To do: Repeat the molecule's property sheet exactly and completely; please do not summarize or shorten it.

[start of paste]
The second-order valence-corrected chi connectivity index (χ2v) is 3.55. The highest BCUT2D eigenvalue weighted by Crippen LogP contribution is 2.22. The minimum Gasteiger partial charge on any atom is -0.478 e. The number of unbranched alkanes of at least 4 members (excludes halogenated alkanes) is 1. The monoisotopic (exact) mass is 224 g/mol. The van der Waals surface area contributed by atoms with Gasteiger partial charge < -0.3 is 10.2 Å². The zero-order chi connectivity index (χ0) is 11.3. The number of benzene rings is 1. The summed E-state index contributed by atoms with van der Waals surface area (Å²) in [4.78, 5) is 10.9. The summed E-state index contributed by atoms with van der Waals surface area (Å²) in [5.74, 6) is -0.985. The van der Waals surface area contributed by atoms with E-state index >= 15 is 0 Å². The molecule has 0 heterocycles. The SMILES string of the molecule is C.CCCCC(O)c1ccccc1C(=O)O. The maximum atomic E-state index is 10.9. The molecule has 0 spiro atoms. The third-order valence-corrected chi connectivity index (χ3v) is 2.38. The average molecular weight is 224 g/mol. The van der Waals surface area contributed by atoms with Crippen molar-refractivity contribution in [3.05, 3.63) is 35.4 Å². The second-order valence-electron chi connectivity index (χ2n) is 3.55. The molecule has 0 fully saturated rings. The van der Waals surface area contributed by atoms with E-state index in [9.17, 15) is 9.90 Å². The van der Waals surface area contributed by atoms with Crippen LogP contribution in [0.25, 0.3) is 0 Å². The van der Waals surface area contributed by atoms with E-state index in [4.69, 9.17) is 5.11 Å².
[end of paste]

The second-order valence-corrected chi connectivity index (χ2v) is 3.55. The highest BCUT2D eigenvalue weighted by Crippen LogP contribution is 2.22. The minimum Gasteiger partial charge on any atom is -0.478 e. The number of unbranched alkanes of at least 4 members (excludes halogenated alkanes) is 1. The monoisotopic (exact) mass is 224 g/mol. The van der Waals surface area contributed by atoms with Gasteiger partial charge < -0.3 is 10.2 Å². The zero-order chi connectivity index (χ0) is 11.3. The number of benzene rings is 1. The summed E-state index contributed by atoms with van der Waals surface area (Å²) in [4.78, 5) is 10.9. The summed E-state index contributed by atoms with van der Waals surface area (Å²) in [5.74, 6) is -0.985. The van der Waals surface area contributed by atoms with E-state index >= 15 is 0 Å². The molecule has 0 heterocycles. The SMILES string of the molecule is C.CCCCC(O)c1ccccc1C(=O)O. The maximum atomic E-state index is 10.9. The molecule has 0 spiro atoms. The third-order valence-corrected chi connectivity index (χ3v) is 2.38. The average molecular weight is 224 g/mol. The van der Waals surface area contributed by atoms with Crippen molar-refractivity contribution in [3.05, 3.63) is 35.4 Å². The second-order valence-electron chi connectivity index (χ2n) is 3.55. The molecule has 0 fully saturated rings. The van der Waals surface area contributed by atoms with E-state index in [9.17, 15) is 9.90 Å². The van der Waals surface area contributed by atoms with Crippen LogP contribution in [0.25, 0.3) is 0 Å². The van der Waals surface area contributed by atoms with E-state index in [4.69, 9.17) is 5.11 Å².